With the start of yet another law school year comes not only the craziness of slipping back into routine for 2Ls and 3Ls, but also balancing classes, homework, internships, and part-time clerking gigs. Throw in law review, moot court, law societies, and any other extracurriculars and life, once again, becomes chaos.
While, unfortunately, we can’t eliminate the chaos or do your reading for you (although I was known to use Westlaw’s case briefing tool in a pinch), we can at least arm you with a few tips that will help make moot court tryouts and intramural competitions a bit less painful.
Preparing for oral arguments
Fortunately, most intramural competitions don’t require you to write a brief, but rather will provide a record of the problem and often a basic bench memo outlining possible arguments for each party. But where do you start with this information?
1. Read the materials
Familiarize yourself with the major legal and factual points of your case. If you’ve been given any example briefs or bench memos, review these very carefully. The goal of your oral argument is to state the best points for your side persuasively and forcefully, to clarify points not well made in the written materials and to address weaknesses in your case as well as counterpoints to your opponent’s arguments.
2. Know the facts of the case
You should know and understand every page that makes up the record. During oral argument, you should be the expert on the facts and be able to field any questions from the judges regarding the record.
3. Read the important authorities relied upon by each side
Some moot court judges will be familiar with at main authorities, so be prepared for questions on the holdings of these cases as well as the reasoning behind the relevant holdings. If you don’t have time to read the entire opinion, then read the court’s disposition on the issue, the relevant issue section and how the court applied their reasoning to the facts. At the very least, you need to be able to understand how this case applies to your case, how the facts are similar or different and how the court ultimately ruled.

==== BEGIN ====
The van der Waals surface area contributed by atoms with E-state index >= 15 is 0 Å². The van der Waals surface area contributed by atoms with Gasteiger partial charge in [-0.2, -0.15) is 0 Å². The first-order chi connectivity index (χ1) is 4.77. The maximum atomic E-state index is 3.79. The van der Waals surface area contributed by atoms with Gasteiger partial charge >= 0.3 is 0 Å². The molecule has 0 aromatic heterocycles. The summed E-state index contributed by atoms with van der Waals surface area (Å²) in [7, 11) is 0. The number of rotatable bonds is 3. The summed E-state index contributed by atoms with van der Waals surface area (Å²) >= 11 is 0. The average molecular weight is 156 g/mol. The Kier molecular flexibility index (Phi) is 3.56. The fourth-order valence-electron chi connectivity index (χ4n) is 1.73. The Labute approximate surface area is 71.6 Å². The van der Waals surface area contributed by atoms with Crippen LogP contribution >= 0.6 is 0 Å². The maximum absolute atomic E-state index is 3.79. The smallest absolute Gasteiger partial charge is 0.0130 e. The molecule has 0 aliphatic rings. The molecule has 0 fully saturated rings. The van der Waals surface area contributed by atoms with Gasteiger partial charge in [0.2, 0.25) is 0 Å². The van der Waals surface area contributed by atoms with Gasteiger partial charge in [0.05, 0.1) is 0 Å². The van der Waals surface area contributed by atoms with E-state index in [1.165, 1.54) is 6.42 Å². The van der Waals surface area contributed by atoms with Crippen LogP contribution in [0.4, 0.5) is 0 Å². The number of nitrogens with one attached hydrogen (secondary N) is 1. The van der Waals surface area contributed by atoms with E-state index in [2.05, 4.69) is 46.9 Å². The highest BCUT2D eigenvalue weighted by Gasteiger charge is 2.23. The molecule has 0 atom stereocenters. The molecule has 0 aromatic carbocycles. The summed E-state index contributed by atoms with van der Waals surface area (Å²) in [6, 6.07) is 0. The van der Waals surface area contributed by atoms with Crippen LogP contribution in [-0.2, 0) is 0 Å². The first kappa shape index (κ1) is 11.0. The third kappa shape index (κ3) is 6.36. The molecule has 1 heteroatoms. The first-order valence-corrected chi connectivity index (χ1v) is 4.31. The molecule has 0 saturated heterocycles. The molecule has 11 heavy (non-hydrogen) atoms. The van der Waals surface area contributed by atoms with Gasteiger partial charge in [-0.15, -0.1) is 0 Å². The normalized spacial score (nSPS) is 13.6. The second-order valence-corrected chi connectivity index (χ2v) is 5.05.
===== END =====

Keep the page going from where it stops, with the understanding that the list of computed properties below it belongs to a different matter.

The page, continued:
4. Create a unifying theme
Choose a central theme to focus and strengthen your argument. A theme will set the tone for your oral argument, and you’ll want to return to it as you answer questions from the judges. As an advocate, you want to make that theme resonates so that the judges remember your central message long after you’ve left the room.
5. Prepare responses to likely questions
In addition to thinking about what questions you want to answer, play devil’s advocate. What are the weakest points in your case? What would you have most difficulty responding to? What questions do you dread?
Spend time coming up with candid answers to all of these types of questions. Nothing is worse than seeming flustered after a question from the bench. And nothing looks better than giving a great answer to a question that the judge thinks will stump you.
6. Create a brief outline of your argument
Outline on a single sheet of paper, or on the inside of a manila folder that will be open in front of you at the podium. Include your major points so that you can use it as a quick reference — but do NOT write every word of your argument down.
Oral arguments are supposed to be a conversation between you and the court. It should be an interchange of ideas between you and the judges. This means that you want to maintain as much eye contact as possible and remain flexible so that you can engage in a dialogue with your panel.
If you want, you can write out your introduction as a bit of a security blanket. If you have time, it can be helpful to memorize the first minute or so because it will help you feel settled at the beginning.
In your outline — near the top and the bottom — be sure to include exactly what you are asking the court to do. That needs to be clear to you and clear to the judges, so it’s good to mention it during your introduction as well as provide a strong prayer for relief during your close.
While this seems a bit obvious, but it’s one of the most important parts of preparation. Run through it a few times by yourself without any interruptions or observers. This will give you an idea of what is working and what sounds good. You will likely find yourself revising your outline as you practice.
After practicing the arguments alone a few times, then practice in front of a friend or take a video of yourself. Yes, I said it. Few of us like to watch ourselves in a video, but this can be a great way for you to see your nervous ticks and correct your problems.
Start preparing well in advance
Don’t try to start these steps at 7 pm the night before the competition. Ideally, you’ll be able to work on steps 1-3 a week or two before the tryouts. The more times you’re able to read through the materials, the more familiar you’ll be with the facts and your strongest arguments. A few days before the competition, start working on steps 4-6. And the day before, revise the outline from step 6 as you practice. The more you’re able to practice, the more confident you’ll feel during the tryouts.